Pritchard: Combating loss of muscle mass after aging starts (column) |

Pritchard: Combating loss of muscle mass after aging starts (column)

Jimmy Pritchard
Better Version of You
Jimmy Pritchard A Better Version of You

As we age, we are bombarded with a host of physiological challenges. Among the most common are sarcopenia and dynapenia. Both of these clinical issues carry implications that can be disastrous if not addressed properly. Fortunately, resistance training and adherence to proper nutrition can combat these conditions.


Sarcopenia is a term referring to the loss of muscle mass associated with aging. Studies show it occurring at an annual rate of approximately 1 percent to 2 percent after age 50. Dynapenia (not to be confused with sarcopenia), is the decline in muscle strength rather than wasting, although they do coincide with one another. Dyanpenia appears to occur at an alarming rate of 1.5 percent per year after age 50, and up to 3 percent or more after age 60. Losing muscle mass and strength as we age carries consequences. Not only does muscle largely contribute to metabolic function, it aids in the prevention of chronic disease. Less cross-sectional muscle area will likely lead to decreased strength as mentioned previously. Losing foundational strength can be disastrous in that activities of everyday living will be compromised. Cooking, cleaning, lifting objects, opening heavy doors and avoiding falls become exponentially more difficult as strength is lost. Strength provides resiliency, and as author and coach Dan John said, “Strength makes you harder to kill. Train so that you can live a longer, happier life.”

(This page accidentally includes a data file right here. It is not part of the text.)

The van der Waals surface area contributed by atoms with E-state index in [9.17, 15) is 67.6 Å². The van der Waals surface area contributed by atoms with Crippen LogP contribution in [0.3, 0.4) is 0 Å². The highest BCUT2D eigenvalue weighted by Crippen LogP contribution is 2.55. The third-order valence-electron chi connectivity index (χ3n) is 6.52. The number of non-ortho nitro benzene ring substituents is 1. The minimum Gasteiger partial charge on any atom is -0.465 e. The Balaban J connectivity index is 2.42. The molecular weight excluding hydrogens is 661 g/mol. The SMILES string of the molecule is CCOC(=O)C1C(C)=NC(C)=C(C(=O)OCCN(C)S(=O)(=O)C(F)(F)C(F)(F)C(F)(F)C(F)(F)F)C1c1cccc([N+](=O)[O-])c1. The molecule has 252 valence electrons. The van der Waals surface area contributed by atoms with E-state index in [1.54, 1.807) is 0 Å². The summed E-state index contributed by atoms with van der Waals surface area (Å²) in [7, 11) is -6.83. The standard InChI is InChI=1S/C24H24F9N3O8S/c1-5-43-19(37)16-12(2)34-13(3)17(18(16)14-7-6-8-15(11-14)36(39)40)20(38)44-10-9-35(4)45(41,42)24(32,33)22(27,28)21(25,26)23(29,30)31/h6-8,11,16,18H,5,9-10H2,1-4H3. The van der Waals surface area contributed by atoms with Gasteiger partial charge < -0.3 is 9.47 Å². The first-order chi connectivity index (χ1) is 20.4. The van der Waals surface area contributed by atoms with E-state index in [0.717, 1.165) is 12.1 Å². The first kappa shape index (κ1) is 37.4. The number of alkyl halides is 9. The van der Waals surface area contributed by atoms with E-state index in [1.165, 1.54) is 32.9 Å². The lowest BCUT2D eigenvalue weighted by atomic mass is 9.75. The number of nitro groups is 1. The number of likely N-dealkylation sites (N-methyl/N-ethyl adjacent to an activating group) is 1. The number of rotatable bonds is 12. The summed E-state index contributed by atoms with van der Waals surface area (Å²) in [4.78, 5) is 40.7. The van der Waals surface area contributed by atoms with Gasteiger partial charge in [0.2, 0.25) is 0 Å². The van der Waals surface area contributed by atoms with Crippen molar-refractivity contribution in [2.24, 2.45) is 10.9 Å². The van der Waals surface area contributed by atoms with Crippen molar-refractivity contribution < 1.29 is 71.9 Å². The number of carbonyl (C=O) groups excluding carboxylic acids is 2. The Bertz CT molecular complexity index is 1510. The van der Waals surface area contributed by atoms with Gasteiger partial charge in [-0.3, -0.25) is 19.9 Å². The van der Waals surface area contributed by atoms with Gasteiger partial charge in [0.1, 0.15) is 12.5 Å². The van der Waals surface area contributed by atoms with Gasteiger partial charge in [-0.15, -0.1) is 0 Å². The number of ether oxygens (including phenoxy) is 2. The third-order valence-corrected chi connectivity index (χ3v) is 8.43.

What to do?

Although both Sarcopenia and Dynapenia occur naturally, affecting most individuals to some extent, they can be dramatically slowed and even reversed in certain situations. The first line of defense and treatment to these conditions is none other than resistance training. Incorporating compound, progressively overloaded, resisted movements is the number one way to combat these conditions. Programming does not have to be complicated and doing as little as 6-8 working sets of exercise per a muscle group weekly can assist. Aim to do pressing movements that incorporate the chest, shoulders and triceps. Do pulling movements that use the latissimus dorsi, biceps and rhomboids. Also incorporate hinging and squatting/lower leg pressing movements that engage the quadriceps, hamstrings, glutes, calves and spinal erectors. Anything that you feel is “missed” can easily be targeted with some accessory movements. A final piece that must be addressed in the combative effort against these conditions is nutrition. Without getting too specific, the aim should be to consume adequate calories and protein to support a positive nitrogen balance, ultimately aiding in muscle protein synthesis. Consumption of complete amino acids, especially around workouts, will aid in reversing the catabolic effects often associated with intense exercise. No matter what diet you adhere to, adequate fueling and proper nitrogen balance are the key to muscle mass and strength maintenance.

I hope you found this article informative and helpful in assisting you with staying healthy as you age. Take action before it’s too late. Thanks for reading as always and have a great week.

Jimmy Pritchard has a bachelor’s in exercise science from Colorado Mesa University and is a certified strength and conditioning specialist through the National Strength and Conditioning Association. He is the director of strength and conditioning at Ski & Snowboard Club Vail. Contact him at 970-331-3513 or

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